So I’m in the shower and my heroine’s ex-husband peeks around the shower curtain while I’m trying to rinse hair dye out of my hair. I know, awkward, right? “Not a good time, Brad.” I say. “I know,” he says. “It’s just that your portrayal of me in The Novel…it’s just not working for me. I’m going to the Caymans. See ya.”
I stood there for a minute, Miss Clairol Espresso hair colouring streaming down me in coffee coloured rivulets, stunned. “Well, thanks for the heads up, buddy.” I mumble. How could he do this to me? It would be like Tom Cruise announcing halfway through a film shoot that he’s a bit bored so he’s grabbing Katie & Suri and heading off for points unknown and forward the paycheque…the nerve!
Tom can do what he likes but Brad cannot. Or, can he? And more importantly, why shouldn’t I let him? Characters speak to writers all the time. Mine usually aren’t so bossy or so absolutely determined that they should go this way or that; I’m thinking that this is a very good thing.
I’m going to listen to Brad because I”m approaching this draft of The Novel in a whole new way. I’m not forcing things like I usually do. I’m letting things flow. If Brad, my main character’s pain-in-the-ass ex, wants to jet off to the Cayman Islands, I’m going to let him. I will follow him there in my mind, spy on him – see what kind of naughty things he’s up to. I hope he gets in loads and loads of trouble. At the very least, I hope he gets a sunburn because having Emma’s dog repossessed was really pretty low.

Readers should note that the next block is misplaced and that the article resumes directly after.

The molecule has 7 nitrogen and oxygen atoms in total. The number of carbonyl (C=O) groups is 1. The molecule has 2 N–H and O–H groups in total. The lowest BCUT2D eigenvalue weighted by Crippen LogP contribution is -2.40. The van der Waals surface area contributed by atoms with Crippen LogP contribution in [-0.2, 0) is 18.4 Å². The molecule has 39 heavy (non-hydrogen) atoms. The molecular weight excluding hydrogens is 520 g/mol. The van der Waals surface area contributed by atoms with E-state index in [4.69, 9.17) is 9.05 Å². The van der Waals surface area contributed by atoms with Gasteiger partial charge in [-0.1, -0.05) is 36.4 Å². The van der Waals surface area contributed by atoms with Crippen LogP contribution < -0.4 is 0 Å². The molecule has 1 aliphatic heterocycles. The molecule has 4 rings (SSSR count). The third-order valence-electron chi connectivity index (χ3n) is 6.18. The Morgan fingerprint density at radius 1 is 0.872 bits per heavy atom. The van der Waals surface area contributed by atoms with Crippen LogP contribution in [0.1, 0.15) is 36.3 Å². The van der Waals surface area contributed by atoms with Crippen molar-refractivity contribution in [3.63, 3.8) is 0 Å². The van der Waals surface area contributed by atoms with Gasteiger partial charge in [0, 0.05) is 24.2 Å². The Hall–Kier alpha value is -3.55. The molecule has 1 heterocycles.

I don’t mind re-writing or tweaking because so far, the vibe has been amazingly good with this draft. Words are flowing, scenes are shaping, and when something doesn’t feel right, a very helpful character is there to tap me on the shoulder and whisper helpful advice. I just wish they wouldn’t do it when I’m in the shower.